~ I hold these truths to be self-evident ~
1. The mind and the body are linked: and a woman's perceptions and needs are never more intimately exposed than in birth. Assuming an absence of risk factors, a labouring mother who is comfortable and in control has removed the most major impediments to birth: herself, and outside interference. Note that paradoxically, it is possible for a woman to be "comfortable and in control" while enduring pain, and letting birth take over.
2. Pregnancy and birth are not medical problems: but complications related to pregnancy and childbirth most certainly are and must be considered mindfully. Prenatal care is key, but need not be invasive or generic.
3. The mother's role in birth is vital: women are important individuals, not negligible vessels. Treat the mother as though her experience of birth does not matter and that illustrates exactly how much weight your experience should be given.
4. The health of the infant is vital: one need not subsume the other.
5. Regional differences vastly affect birth choices: and even terminology isn't consistent. For example, not only will one hospital's policies vary from another, the word "midwife" means very different things depending on where you are.
6. Strive to empower women, not infantalize them: no one gives birth but the mother. Not her doctor, not her husband, not capital-S Society, whether she births unassisted in a mossy field surrounded by wood nymphs, or has a section in an operating theatre. The mother should be encouraged to learn about her options, and actively participate in birth in the way that is best for her, her pregnancy, and her baby.
7. Interventions can cascade: an uncomplicated, natural birth easily becomes otherwise if it is interfered with.
8. But thank god for 21st century medicine: most of us have had our lives saved by modern medicine - I had my appendix out at the age of 12 - and there is no reason to (cough) throw the baby out with the bathwater. Careful risk and pain management is different than starting at induction and ramping up from there.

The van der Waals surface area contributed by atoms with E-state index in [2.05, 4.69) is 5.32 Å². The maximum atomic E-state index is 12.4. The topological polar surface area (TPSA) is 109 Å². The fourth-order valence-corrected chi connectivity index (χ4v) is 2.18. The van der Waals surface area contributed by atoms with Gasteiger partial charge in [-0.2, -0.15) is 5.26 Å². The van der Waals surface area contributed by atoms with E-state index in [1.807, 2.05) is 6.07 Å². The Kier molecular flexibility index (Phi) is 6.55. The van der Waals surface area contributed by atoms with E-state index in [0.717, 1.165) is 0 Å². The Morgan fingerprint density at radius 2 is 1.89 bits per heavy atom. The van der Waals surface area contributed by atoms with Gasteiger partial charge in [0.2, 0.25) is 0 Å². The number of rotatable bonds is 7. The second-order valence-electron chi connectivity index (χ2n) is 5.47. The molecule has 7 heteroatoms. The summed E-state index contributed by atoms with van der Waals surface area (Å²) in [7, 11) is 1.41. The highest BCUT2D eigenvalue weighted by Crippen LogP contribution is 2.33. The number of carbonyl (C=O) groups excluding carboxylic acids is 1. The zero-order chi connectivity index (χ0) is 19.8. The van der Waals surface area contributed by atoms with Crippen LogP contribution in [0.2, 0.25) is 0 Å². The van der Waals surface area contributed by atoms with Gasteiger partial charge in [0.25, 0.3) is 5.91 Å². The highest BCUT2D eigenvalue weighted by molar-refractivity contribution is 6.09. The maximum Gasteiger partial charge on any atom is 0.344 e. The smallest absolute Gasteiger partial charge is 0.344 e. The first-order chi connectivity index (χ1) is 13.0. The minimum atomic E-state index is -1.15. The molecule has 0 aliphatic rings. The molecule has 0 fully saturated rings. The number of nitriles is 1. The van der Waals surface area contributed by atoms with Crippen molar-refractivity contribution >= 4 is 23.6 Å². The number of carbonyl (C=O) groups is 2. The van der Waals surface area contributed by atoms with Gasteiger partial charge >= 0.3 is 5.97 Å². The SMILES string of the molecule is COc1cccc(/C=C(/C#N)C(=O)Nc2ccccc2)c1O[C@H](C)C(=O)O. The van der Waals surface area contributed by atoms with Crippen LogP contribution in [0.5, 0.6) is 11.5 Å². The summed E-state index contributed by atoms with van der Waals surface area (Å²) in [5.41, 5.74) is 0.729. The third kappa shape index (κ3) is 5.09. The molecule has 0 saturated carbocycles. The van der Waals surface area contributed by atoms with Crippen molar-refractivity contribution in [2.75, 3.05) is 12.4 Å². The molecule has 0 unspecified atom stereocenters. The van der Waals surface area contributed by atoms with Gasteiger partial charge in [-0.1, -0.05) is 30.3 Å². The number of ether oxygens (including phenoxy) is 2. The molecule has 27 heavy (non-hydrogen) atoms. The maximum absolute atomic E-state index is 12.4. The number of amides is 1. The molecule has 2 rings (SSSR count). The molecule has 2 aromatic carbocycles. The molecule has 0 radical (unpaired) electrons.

~ My first homebirth ~
Attended by midwives with decades of obstetrical nursing experience, I had a spontaneous first labour which totalled 21 hours. 9 of those were active labour, and I gave birth at home in water after about 30-45 minutes of pushing. My son was perfect and shockingly aware. I had no external injury, other than abrasions which healed within days. The birth was virtually bloodless.
I wouldn't recommend it to anyone.
What I mean is: I had the most textbook birth imaginable, and still it was the hardest thing I've ever done in my life. I can't imagine going through that pain and effort if I hadn't been totally committed to it, if I hadn't come to it on my own. I will happily describe my experience to women if prompted, or if there is discussion online, but I always include that information. I always specify that I personally had zero risk factors. I specify that I felt safest and most comfortable in my own space, because hospitals are a source of great anxiety for me, and being loose and open there would be a virtual impossibility. That I fully trusted in my midwives' experience to judge whether a hospital transfer was medically necessary. That my region's lack of support for water birth or even including showers for pain management was another major impediment to my considering them. That even at the peak of transition, when I suddenly became Catholic and called on Mother Mary, I was so grateful that there was no catheter in my spine.
But I know that to a woman who felt most comfortable in the hands of trusted doctors, my experience would have been her hell. I know that the pain I let work on me was pain I embraced, and if I had been on the run from it, it would have been torture instead of simply very difficult. I know that some women propose marriage to their anaesthetists. Who am I to stand against such a love affair!
So even though I am a homebirther, and even though I am approximately a million months pregnant and I plan to repeat the experience within weeks, I will never tell a woman that homebirth is right for her. I can simply explain how it went for me.
~ Childbirth Choices ~
Feminism isn't about Not Taking His Last Name. It is about having the choice whether or not to take his last name. Birth is a feminist issue, because the rights and voices of women in birth have been stifled by paternalistic medicalization for decades.
Yet similarly, that doesn't mean All Enlightened Women must make a full 180 on medical interventions, leaving hospitals in droves (wood nymphs for everyone!). It means choices, and a woman's role in making those choices for herself and her body.
One of the books recommended to me by my midwives was Birthing From Within, a book that discusses birth options, predominantly unmedicated ones, from the vantage of "rite of passage," not "medical event."
The most stirring thing for me, beyond the art therapy from women who had suffered traumatic births, was that the author herself... had an emergency caesarian. She writes beautifully about her experience and how to mindfully experience birth even at its most necessarily medical.
That taught me the best lesson I learned about birth: anyone who tells you there's only one right way to do it is not talking to you any more. They are using you, either to make a point or to try and recruit you to one "side."
Me? I'm nobody's soldier. Here's to living in this moment in time, in nations with this quality of care available, where we can still march to the beat of our own drum. We shouldn't take that freedom for granted.